Dutch carrier KLM is the biggest loser in the just concluded Kenya Airways debt-equity swap that will see the struggling airline majority owned by the government and banks, who could, however, sell off their stakes at the earliest opportunity.
Treasury Cabinet Secretary Henry Rotich said that in the new shareholding structure, after converting KQ's loans of Ksh44.2 billion ($442 million) into equity, KLM will have a 7.8 per cent stake, down from 26.7 per cent, whereas the government's will rise to 48.9 per cent from 29.8 per cent.
The banks' stake will stand at 38.1 per cent, acquired through KQ Lenders Co.
"Government loans to KQ were huge and when they were converted into equity, they diluted KLM's equity. The government will have three members on the board while the banks will bring in two, and KLM one," Mr Rotich said.
Previously, KLM had two board seats, the same as the government while the 10 banks are the new entrant taking up two seats, in proportion to their combined ownership of 87 per cent shares.
KLM, which has been a KQ shareholder and partner since December 1995, will also inject KSh7.9 billion ($76 million) in fresh capital into the business, although this is not enough to prevent a dilution in light of the large amounts being converted by the state and the banks.
The banks are Equity, KCB Group, Commercial Bank of Africa, Ecobank, I&M, Co-operative, NIC Bank, Chase Bank, National Bank and Diamond Trust Bank who can recover their debt in form of shares, by selling them on the stock exchange.
"Banks should sell their stake immediately an opportunity to exit presents itself. They have no business being equity investors in the first place, it was forced on them by circumstances," AIB Capital analyst Dominic Ruriga told The EastAfrican.
A document drafted by Mr Rotich shows that the banks are free to offload their shares on the open market any time over the next decade to recover their investment.
However, if KQ's share price will not have risen sufficiently to cover their exposure by 2027, the government has guaranteed it will step in and pay these banks a lump sum of $75 million (Ksh7.7 billion).
In the event of liquidation, which is what the intricate restructuring plan is trying to prevent, the Treasury will wire Ksh28.8 billion ($278 million) to the 11 banks -- placing a heavy burden on the economy.
According to SIB analyst Francis Mwangi, it would be prudent for banks to sell their stake once they recover their money.
"For capital adequacy reasons, holding the funds in the form of shares for too long would deny the banks' capital adequacy flexibilities," said Mr Mwangi.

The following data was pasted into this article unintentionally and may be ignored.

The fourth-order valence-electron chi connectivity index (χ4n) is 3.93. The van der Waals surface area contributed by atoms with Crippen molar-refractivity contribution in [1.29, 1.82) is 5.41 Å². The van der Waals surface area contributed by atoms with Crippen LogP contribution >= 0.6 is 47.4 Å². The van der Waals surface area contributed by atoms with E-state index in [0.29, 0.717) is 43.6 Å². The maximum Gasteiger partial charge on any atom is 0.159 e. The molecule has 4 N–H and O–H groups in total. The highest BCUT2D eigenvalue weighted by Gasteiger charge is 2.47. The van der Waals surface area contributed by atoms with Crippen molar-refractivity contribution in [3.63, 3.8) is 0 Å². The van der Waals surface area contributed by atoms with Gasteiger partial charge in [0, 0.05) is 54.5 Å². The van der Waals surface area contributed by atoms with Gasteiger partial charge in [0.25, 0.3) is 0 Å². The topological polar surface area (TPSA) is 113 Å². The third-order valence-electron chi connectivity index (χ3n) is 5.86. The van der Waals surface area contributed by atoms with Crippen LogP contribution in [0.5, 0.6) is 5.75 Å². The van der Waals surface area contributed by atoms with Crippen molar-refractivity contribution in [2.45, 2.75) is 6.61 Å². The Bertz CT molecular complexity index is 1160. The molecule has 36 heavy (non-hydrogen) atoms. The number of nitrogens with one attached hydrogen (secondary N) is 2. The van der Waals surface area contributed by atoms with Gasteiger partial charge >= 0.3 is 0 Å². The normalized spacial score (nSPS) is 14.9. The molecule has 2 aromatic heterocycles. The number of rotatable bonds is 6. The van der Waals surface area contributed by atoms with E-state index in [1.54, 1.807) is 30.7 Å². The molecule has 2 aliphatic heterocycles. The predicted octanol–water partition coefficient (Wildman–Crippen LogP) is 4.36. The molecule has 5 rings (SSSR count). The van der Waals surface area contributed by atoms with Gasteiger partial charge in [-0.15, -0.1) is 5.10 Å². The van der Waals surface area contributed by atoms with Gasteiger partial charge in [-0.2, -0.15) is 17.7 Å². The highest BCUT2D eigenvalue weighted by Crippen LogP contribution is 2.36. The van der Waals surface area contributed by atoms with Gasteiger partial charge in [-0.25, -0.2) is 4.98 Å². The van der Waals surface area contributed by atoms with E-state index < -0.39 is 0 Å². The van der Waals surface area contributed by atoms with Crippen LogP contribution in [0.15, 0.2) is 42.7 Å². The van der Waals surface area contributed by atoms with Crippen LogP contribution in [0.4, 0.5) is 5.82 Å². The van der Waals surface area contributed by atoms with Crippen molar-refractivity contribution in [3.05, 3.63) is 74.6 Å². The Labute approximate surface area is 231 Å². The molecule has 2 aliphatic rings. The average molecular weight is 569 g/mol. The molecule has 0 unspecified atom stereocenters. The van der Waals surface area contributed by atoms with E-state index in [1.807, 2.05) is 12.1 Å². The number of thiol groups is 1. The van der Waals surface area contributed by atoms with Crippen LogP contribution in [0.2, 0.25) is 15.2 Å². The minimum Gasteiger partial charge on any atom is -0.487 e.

The government also explained that when all the debt owed by KQ and the interest accrued were calculated, its shareholding would have been higher than 50 per cent, making the airline a state corporation which was not what the government wanted.
In notices posted in local dailies, it had applied to the Capital Markets Authority for exemption from a requirement to make a takeover bid for KQ, on the grounds that the restructuring was meant to rescue a firm in financial distress in the interest of the public.
"We had to assure Kenyans that there was a business case for support of the airline and apart from our own determination, an independent third party review from the US, which has rebuilt many airlines that have had challenges, gave us confidence that there was a strong case for us to intervene," said Mr Rotich.
"The airline expects that with the operational restructuring, they will continue to refine their strategic direction to ensure that the problems that brought it down will never recur."
The restructuring plan that was first mooted in June has been agreed following long negotiations which saw one bank, Jamii Bora, opt out of converting their loan, and instead choosing to receive their dues over a five-year period.
The Treasury came up with the plan to save KQ from collapse due to the huge negative impact this would have on the economy, affecting the transport, logistics and tourism sectors, which all depend on the airline.
KQ has reported net losses for five consecutive years. It narrowed its net loss to March by 60.9 per cent to Ksh10.2 billion ($102 million).